From birth the brain “sees” the words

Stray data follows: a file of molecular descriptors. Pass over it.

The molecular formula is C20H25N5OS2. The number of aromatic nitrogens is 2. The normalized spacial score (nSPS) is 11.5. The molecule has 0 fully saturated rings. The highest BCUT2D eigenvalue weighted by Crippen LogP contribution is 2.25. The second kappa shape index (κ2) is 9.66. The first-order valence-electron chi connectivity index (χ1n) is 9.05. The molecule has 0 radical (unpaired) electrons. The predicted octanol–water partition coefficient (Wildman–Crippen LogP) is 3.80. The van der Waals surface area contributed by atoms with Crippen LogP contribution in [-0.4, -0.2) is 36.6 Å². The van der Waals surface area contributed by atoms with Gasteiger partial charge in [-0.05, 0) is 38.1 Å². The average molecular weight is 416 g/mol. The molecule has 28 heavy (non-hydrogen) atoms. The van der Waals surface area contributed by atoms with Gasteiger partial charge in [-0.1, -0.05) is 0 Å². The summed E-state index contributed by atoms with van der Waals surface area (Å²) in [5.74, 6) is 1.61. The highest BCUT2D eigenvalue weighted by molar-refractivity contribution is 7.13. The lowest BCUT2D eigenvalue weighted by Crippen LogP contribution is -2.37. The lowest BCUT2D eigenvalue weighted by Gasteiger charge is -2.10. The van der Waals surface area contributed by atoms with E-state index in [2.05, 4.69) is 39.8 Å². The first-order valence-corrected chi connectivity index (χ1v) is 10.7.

Humans are born with an area of ​​the brain that is “wired” to recognize letters and words. This fact shows that from birth the ground is prepared for humans to learn to read, according to a new study by experts from Ohio State University published in the journal “Scientific Reports”. Ready before we are even exposed to the language Researchers analyzed functional MRI scans (fMRI) of the newborn brain and discovered that this area of ​​the brain called the “visual speech processing area” (VWFA) is connected to the brain language processing network. “This creates a fertile ground for developing sensitivity to visual verbal forms before we are even exposed to language,” said Zeynep Saigin, lead author of the study and an assistant professor of psychology at Ohio State University. But the VWFA is dedicated to reading which are letters. Some researchers have hypothesized that this area begins as part of the visual cortex which is no different from the rest in terms of recognizing faces, objects, landscapes and that it becomes selective specifically in letters and words as children learn to read or at least when they learn the language. “It simply came to our notice then. “Even immediately after birth, the VWFA region is functionally more connected to the language network of the brain than to any other region,” said Dr. Saigin, adding that “this finding is astonishing.” In their study, the researchers analyzed the MRI scans of 40 newborns – all infants less than one week old – were part of the Developing Human Connectome Project. They compared these CT scans with similar fMRIs performed on 40 adults who participated in the same study. difference between these two areas in newborns, Dr. Saigin explained. However, as the analysis of the brain tomographs showed, from the very beginning of life VWFA differs from the part of the visual cortex that recognizes faces as it shows a functional connection with the area of ​​the brain that processes the tongue. “The VWFA region is specialized in ‘seeing’ words before we are even exposed to them,” the researcher noted. The study revealed some differences in the VWFA region between newborns and adults. “Our findings show that as babies mature, VWFA becomes even more specialized. “Friction with spoken and written language probably enhances synapses with aspects of the language network and leads to further differentiation of the function of this area from that of neighboring areas,” explained the professor. The goal is a better understanding of learning disorders Dr. Saigin and Its partners are now “scanning” the brains of three- and four-year-olds to learn more about exactly how the VWFA site works before children learn to read and what visual properties it responds to. The ultimate goal is for scientists to learn how brain is transformed into a “literate” brain, according to Dr. Saigin, which will help to better understand learning disorders such as dyslexia. Follow it on Google News and be the first to know all the news See all the latest news from Greece and the world, at



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